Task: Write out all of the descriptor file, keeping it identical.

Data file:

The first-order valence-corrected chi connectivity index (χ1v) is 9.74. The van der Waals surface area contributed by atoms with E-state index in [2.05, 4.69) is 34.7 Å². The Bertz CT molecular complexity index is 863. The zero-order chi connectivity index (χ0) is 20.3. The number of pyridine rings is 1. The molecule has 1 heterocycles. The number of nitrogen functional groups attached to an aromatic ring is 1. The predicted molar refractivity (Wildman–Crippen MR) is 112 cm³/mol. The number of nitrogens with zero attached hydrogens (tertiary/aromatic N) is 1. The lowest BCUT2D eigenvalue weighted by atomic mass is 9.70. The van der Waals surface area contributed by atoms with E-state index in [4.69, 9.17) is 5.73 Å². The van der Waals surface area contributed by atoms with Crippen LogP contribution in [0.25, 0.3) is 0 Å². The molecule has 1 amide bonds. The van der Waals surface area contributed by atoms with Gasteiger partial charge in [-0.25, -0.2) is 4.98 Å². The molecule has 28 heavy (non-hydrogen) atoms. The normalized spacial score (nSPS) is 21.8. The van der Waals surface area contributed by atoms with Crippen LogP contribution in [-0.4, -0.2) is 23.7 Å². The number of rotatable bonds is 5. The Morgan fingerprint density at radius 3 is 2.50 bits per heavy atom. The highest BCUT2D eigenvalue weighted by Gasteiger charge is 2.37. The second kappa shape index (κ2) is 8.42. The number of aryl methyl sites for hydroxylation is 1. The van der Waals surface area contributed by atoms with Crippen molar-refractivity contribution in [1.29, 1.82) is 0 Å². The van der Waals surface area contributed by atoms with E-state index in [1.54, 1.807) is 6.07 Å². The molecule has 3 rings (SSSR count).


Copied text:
The first-order valence-corrected chi connectivity index (χ1v) is 9.74. The van der Waals surface area contributed by atoms with E-state index in [2.05, 4.69) is 34.7 Å². The Bertz CT molecular complexity index is 863. The zero-order chi connectivity index (χ0) is 20.3. The number of pyridine rings is 1. The molecule has 1 heterocycles. The number of nitrogen functional groups attached to an aromatic ring is 1. The predicted molar refractivity (Wildman–Crippen MR) is 112 cm³/mol. The number of nitrogens with zero attached hydrogens (tertiary/aromatic N) is 1. The lowest BCUT2D eigenvalue weighted by atomic mass is 9.70. The van der Waals surface area contributed by atoms with E-state index in [4.69, 9.17) is 5.73 Å². The van der Waals surface area contributed by atoms with Crippen LogP contribution in [0.25, 0.3) is 0 Å². The molecule has 1 amide bonds. The van der Waals surface area contributed by atoms with Gasteiger partial charge in [-0.25, -0.2) is 4.98 Å². The molecule has 28 heavy (non-hydrogen) atoms. The normalized spacial score (nSPS) is 21.8. The van der Waals surface area contributed by atoms with Crippen LogP contribution in [-0.4, -0.2) is 23.7 Å². The number of rotatable bonds is 5. The Morgan fingerprint density at radius 3 is 2.50 bits per heavy atom. The highest BCUT2D eigenvalue weighted by Gasteiger charge is 2.37. The second kappa shape index (κ2) is 8.42. The number of aryl methyl sites for hydroxylation is 1. The van der Waals surface area contributed by atoms with Crippen molar-refractivity contribution in [1.29, 1.82) is 0 Å². The van der Waals surface area contributed by atoms with E-state index in [1.54, 1.807) is 6.07 Å². The molecule has 3 rings (SSSR count).